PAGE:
By Kent Ford
Electric co-ops were originally developed in the communities they serve, where they remain rooted, maintaining a strong link and commitment to them. The Youth Tour and Youth Leadership Council help this commitment flourish by educating youth about the history, functions and opportunities of co-ops.
Two years ago, if asked about cooperatives, I probably would have known only the name of my local co-op, Pearl River Valley EPA, based in Columbia, Miss. If asked to identify my community, I would have described the area where I live, which is Hattiesburg.
Now, however, my responses to both questions would be very different.
This past year, I have learned why co-ops were founded and how they spread electricity across rural America. When the Youth Leadership Council (YLC) visited NRECA headquarters last July, we learned how co-ops operate today, working with their communities and one another to provide the best and most efficient services.
I saw this “cooperative” nature firsthand following Hurricane Katrina when co-ops from other states dispatched emergency crews to our community in Mississippi, before the storm even made landfall.
I also realized that co-ops are involved in exploring renewable energy, as well as other types of technology. Imagine my surprise when I learned that local co-ops contribute through NRECA’s International program to spread electricity to rural areas of Bolivia, southern Sudan, the Philippines and other countries.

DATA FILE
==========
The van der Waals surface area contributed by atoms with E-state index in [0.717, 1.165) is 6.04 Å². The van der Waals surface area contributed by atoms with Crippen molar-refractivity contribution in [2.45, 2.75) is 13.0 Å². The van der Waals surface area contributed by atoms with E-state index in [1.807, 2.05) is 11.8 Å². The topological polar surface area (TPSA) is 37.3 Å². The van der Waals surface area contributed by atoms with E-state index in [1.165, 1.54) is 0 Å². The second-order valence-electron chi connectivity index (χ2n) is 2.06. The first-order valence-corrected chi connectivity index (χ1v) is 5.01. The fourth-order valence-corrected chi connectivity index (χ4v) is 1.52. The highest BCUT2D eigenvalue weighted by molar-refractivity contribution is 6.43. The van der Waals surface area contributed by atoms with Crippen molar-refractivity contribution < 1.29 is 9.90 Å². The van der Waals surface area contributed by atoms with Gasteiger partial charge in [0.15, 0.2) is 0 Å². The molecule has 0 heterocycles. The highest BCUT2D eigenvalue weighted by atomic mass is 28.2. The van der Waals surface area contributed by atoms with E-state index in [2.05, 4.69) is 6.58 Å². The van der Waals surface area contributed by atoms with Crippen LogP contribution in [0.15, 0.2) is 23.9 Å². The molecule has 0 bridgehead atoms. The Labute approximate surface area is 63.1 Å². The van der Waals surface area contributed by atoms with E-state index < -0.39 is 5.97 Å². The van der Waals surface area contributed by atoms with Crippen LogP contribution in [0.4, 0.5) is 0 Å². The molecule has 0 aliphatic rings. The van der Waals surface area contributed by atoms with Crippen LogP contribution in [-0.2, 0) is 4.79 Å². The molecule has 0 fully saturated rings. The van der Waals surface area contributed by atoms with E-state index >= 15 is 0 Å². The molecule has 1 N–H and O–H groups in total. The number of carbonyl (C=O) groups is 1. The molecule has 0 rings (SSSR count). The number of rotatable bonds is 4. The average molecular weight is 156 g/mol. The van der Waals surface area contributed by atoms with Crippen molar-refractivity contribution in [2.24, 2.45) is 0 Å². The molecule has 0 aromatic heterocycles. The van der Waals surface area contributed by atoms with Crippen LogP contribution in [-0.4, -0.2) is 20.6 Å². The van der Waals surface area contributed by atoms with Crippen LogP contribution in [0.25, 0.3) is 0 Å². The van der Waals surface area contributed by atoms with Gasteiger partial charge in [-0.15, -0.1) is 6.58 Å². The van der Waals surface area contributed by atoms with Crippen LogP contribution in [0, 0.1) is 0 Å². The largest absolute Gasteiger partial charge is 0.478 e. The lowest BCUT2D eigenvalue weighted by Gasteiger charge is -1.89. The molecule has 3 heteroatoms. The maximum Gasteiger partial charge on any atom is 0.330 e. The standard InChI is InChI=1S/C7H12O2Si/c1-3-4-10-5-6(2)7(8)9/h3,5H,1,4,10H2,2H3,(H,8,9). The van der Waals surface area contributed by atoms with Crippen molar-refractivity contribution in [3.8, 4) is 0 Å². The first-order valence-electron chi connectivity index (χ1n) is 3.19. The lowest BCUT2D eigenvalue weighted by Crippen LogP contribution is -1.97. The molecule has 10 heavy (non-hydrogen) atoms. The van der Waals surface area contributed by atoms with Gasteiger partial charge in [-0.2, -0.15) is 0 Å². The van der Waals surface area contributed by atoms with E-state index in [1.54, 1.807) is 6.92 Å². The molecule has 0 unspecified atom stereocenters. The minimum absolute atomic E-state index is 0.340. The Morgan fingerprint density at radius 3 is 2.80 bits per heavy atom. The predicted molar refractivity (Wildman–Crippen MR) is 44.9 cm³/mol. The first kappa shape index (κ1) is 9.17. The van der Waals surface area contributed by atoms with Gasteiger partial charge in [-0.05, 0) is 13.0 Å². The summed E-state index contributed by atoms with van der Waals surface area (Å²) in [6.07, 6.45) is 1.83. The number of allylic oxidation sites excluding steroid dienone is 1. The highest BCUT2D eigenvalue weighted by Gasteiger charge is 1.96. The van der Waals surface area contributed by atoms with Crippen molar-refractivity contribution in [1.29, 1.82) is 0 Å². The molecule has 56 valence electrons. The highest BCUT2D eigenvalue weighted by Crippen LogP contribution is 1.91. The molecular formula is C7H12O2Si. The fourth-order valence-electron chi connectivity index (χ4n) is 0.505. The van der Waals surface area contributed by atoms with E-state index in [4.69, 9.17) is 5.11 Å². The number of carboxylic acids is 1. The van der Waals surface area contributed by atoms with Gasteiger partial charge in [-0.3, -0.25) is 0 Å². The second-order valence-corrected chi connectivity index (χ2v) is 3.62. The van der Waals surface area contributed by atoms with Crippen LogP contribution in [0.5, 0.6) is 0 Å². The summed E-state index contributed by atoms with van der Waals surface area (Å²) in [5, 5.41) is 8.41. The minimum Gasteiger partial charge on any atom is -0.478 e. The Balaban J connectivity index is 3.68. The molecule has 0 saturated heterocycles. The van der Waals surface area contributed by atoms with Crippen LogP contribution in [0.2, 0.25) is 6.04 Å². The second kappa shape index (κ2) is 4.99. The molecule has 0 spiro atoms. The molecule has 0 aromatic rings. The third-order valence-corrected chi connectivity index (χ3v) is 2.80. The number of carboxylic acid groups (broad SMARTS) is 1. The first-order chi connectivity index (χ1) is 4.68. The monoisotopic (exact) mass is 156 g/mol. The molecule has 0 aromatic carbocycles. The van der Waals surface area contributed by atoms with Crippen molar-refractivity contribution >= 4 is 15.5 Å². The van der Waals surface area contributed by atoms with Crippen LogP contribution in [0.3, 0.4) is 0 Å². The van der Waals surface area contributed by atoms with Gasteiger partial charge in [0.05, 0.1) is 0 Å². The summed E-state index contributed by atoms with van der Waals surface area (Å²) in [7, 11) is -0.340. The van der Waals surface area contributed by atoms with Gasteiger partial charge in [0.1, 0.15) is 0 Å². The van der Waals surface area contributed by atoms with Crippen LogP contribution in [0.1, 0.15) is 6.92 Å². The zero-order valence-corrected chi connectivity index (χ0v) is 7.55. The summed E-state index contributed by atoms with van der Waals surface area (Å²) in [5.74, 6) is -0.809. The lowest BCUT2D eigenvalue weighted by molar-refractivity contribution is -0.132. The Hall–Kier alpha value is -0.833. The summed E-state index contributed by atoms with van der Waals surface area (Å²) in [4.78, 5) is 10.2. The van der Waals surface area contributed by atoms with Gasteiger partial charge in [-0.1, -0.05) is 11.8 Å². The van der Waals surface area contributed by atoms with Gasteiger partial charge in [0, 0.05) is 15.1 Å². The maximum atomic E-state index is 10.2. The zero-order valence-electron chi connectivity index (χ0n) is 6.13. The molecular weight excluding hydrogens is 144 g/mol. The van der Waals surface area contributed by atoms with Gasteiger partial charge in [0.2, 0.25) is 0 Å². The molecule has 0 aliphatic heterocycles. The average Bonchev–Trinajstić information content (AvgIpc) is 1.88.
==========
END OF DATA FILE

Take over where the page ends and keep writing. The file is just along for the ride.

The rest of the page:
Suddenly, I realized that what I thought was merely about my local community was actually part of a much larger community.
Perhaps the most important influence of the Youth Tour and YLC on me has been in my concept of community. I had the opportunity to meet students from 44 states, including Alaska and Hawaii, and the friendships I made will never fade. Even though we came from different settings and lifestyles, and even though we had different accents, we each realized that we were basically the same.
At NRECA’s annual meeting in February, my fellow YLC members and I had the opportunity to work firsthand to help our co-ops, and in turn, our communities. Through our work at the Congressional Action Center, we were able to educate co-op members about congressional issues affecting cooperatives and send more than 6,000 e-mails to representatives and senators on behalf of those members.
This took what I had been learning in my American Government class to a new level, as I actually took on the role of a citizen-lobbyist.
Through the Youth Tour and YLC, I had the opportunity to see what can be accomplished by working together. I realized that we do not need to limit ourselves to what appears to be our immediate community, but our national and international communities can, and do, work together to help one another in the cooperative spirit.
The friendships and experiences, and lessons about life, leadership and even myself that I gained from the Youth Tour and Youth Leadership Council are invaluable, and it is an experience I would recommend for any young person.
Kent Ford of Hattiesburg, Miss., is the National Youth Leadership Council spokesperson.